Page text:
For this project, you will take a single-threaded web server and convert it into a thread- pool web server. Of course, you must apply lessons from the previous project, such as using a monitor to protect the request list. You will also apply new knowledge by implementing several scheduling algorithms on the request list. Finally, you will get some more practice in developing your C skills.
Note that you won't have to write or modify any code that deals with sockets or the HTTP protocol: this isn't a networking class. Your job is to deal with the threading aspects, leaving the WWW aspects to the existing code.
And the following data files for testing your server:
horse.jpg, car.jpg, schooner.jpg, hovercraft.jpg
The provided code is a single-threaded web server. To build and run it:
% make % ./wwwserver 1 fcfsThe first argument is the number of threads to create in the thread pool. The second argument is the scheduling algorithm to apply to the request list, which may be fcfs, dfirst, or sfirst. As provided, the single-threaded web server will only run with the arguments 1 fcfs. The web server listens on port 7090 by default. So, you should be able to start up a web browser and connect to the server at the following urls:
http://HOSTNAME:7090/auction http://HOSTNAME:7090/schooner.jpg(Of course, replace HOSTNAME with the name of the host you are running it on.) The web server serves up two kinds of content. Static content is available in the form of JPEG images found in the web server's directory. A dynamic page is found under /auction. This simulates a program that connects to a database by printing a message, pausing for a few seconds, and then showing an image of the item that you "bought".
Now, open up two web browser windows at once. In one, load up the auction URL. In the other window, load an image URL while the auction URL is still loading. (You may have to try this a few times to get the timing right.) Notice that the second web browser is stuck while the server is busy producing the auction page. This demonstrates the problem of a single-threaded web server.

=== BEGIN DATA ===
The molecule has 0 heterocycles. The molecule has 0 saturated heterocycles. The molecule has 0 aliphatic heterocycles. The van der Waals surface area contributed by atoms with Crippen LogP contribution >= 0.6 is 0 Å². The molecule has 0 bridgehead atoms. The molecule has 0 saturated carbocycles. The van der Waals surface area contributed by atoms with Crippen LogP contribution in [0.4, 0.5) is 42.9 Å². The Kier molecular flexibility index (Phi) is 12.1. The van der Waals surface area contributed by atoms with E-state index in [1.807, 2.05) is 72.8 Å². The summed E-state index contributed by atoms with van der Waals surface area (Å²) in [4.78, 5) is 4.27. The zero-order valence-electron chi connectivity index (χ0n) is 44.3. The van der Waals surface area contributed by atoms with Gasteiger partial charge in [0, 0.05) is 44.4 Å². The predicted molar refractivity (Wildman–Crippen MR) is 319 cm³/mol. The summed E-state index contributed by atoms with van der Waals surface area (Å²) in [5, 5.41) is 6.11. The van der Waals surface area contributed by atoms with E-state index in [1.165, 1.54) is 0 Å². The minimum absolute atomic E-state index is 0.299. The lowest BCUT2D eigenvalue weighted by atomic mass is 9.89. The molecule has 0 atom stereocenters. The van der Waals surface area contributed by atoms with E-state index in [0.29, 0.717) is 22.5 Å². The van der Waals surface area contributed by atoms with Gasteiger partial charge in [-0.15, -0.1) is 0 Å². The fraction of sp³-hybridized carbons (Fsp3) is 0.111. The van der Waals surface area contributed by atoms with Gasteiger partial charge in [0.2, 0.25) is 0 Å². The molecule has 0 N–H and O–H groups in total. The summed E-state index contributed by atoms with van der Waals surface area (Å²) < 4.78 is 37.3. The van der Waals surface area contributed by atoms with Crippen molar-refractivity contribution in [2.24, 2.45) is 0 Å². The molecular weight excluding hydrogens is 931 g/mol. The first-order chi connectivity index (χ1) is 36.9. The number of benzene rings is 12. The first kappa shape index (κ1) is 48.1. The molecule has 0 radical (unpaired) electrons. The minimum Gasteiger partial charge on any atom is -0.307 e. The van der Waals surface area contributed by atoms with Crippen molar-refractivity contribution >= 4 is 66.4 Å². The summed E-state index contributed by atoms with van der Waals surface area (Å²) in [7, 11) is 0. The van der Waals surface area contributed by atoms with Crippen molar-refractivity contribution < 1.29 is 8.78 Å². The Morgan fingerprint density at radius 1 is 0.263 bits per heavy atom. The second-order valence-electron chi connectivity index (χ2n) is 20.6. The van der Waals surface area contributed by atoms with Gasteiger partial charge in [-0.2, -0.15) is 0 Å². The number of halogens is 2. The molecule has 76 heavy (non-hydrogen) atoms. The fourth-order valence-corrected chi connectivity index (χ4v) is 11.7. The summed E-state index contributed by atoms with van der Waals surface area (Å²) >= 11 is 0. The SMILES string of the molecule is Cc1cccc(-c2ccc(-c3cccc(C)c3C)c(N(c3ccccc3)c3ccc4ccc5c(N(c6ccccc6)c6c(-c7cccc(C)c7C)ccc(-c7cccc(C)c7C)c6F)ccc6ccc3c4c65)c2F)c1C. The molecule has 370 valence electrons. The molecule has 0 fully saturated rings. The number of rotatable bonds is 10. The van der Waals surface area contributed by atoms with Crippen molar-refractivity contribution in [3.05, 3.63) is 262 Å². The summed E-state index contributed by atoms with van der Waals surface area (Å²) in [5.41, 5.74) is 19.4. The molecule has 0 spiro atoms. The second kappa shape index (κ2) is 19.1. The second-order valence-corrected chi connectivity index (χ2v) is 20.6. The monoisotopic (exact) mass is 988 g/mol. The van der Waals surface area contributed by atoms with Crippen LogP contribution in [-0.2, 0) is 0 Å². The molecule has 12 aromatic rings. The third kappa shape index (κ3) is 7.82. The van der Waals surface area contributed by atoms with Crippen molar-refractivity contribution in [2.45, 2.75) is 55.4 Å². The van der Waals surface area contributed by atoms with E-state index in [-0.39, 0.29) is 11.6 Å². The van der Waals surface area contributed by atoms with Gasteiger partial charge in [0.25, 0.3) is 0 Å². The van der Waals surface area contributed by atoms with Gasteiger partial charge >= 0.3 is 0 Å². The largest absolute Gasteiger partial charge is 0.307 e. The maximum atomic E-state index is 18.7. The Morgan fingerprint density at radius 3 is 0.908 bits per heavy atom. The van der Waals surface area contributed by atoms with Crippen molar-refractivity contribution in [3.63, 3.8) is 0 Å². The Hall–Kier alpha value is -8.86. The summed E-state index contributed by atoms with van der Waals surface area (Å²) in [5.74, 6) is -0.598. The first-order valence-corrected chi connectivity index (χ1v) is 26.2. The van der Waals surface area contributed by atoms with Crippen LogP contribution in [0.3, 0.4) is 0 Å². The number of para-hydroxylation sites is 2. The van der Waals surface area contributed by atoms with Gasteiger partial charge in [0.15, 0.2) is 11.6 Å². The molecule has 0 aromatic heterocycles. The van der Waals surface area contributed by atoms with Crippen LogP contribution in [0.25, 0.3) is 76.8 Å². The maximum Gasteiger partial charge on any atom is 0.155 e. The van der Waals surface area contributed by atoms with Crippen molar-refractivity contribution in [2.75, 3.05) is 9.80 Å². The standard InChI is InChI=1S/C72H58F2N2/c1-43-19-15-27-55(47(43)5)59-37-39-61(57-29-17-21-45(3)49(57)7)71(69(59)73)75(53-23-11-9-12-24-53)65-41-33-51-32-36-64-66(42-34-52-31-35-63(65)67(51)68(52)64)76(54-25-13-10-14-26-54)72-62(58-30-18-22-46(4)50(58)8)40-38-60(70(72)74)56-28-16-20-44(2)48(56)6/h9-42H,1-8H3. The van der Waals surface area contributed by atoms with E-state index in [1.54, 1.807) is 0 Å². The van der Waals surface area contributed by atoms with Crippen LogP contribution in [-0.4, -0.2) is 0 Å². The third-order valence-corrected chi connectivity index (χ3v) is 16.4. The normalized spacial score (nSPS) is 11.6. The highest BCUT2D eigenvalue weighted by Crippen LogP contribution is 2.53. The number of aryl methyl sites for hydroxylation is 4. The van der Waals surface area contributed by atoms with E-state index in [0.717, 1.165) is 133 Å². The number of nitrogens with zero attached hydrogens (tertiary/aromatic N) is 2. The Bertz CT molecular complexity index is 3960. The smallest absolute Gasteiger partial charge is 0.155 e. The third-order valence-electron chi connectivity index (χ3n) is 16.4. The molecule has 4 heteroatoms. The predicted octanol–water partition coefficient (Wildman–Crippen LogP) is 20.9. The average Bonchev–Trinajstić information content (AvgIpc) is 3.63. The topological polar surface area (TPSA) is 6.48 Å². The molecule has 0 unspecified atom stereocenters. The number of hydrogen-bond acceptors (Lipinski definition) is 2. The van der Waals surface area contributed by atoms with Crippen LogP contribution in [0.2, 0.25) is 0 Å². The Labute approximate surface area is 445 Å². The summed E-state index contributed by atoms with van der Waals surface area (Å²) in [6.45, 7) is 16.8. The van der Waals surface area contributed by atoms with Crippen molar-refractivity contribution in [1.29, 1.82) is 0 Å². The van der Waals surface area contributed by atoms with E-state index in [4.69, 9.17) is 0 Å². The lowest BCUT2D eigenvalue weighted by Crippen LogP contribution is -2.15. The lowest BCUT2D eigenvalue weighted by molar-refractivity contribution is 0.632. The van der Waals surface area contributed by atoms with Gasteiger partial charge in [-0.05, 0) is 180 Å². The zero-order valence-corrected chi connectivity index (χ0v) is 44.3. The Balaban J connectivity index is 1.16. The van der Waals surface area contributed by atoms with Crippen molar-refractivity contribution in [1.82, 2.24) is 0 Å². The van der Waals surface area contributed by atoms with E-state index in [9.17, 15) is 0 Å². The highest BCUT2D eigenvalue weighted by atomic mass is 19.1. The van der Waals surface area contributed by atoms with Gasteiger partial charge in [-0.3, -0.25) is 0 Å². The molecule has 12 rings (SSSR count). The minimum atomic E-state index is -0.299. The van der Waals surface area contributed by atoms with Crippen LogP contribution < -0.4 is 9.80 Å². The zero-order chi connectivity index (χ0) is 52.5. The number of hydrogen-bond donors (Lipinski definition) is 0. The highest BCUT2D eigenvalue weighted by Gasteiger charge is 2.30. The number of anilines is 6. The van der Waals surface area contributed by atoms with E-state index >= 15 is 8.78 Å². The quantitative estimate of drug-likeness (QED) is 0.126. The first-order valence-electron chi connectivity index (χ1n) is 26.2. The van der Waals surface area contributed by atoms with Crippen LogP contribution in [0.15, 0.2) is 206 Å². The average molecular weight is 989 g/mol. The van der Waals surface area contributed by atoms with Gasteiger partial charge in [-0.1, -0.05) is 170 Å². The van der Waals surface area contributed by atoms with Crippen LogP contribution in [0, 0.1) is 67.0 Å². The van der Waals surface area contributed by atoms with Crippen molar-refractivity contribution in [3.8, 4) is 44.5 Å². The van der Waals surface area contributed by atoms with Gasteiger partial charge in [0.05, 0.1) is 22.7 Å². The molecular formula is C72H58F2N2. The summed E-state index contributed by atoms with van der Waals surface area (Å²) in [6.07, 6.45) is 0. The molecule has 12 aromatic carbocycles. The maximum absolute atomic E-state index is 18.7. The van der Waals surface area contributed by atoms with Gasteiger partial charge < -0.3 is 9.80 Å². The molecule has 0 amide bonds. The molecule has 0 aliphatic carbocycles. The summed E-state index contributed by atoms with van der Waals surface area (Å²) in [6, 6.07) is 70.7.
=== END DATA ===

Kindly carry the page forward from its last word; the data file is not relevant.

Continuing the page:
A web browser is a nice way for demonstrating that the server works, but it isn't very convenient for testing lots of clients at once. For that purpose, we have written wwwdriver, a simple program that creates an arbitrary number of threads and uses them to load the web server. The program is invoked as follows:
% ./wwwdriver http://HOSTNAME/schooner.jpg 10 20This will cause the given URL to be retrieved by 10 simultaneous threads, each requesting the file 20 times. That is, it will generate a total of 200 HTTP requests. So as not to create a mess, all output is placed in the file output.dat. You should use this tool to drive your web server and test how it reacts to multiple clients and repeated connections.
Warning: You are responsible for what you do with wwwdriver. Only use it to apply load to your own web server. Do not use it to load web sites that you do not control.
In addition, the order in which queued requests are serviced must be controlled by the
scheduling algorithm given as the second arguments. You must implement the following
fcfs - First come, first served. Requests should be serviced in the order in which they are received.
dfirst - Dynamic first. All queued requests for dynamic content (/auction) should be serviced before any requests for static content. (.jpg files)
sfirst - Static first. All queued requests for static content (.jpg files) should be serviced before any requests for dynamic content.
You must come up with a testing method that demonstrates that your scheduling algorithms works correctly. Think carefully about how the thread-pool server should work and use a web browser, wwwdriver, or some combination of the two to demonstrate that your server is scheduling requests properly.
To accomplish this project, you may modify the main main function and add any other functions or variables that you deem necessary. You may not modify any of the existing functions, nor may you defeat the simulated pause in process_dynamic_request() in any way.
If you need a refresher on how to create and manage threads, please read the YoLinux Threads Tutorial. You could also simply review the code provided for you in the last project, this includes an example of creating threads.
Your entire program should be contained in a single file wwwserver.c. To hand in this file, simply copy the source file wwwserver.c and nothing else into /afs/nd.edu/coursesp.05/cse/cse341.01/dropbox/YOURNAME/p3. We will compile and test your code on the Fitzpatrick cluster, so be sure to build and test your code on those machines.
The grade on this project will take into account the safe creation and synchronization of threads (50%), the correctness of the scheduling algorithms (40%), and good coding style(10%). Be sure to test your server carefully and thoroughly, using a wide variety of configurations and number of threads.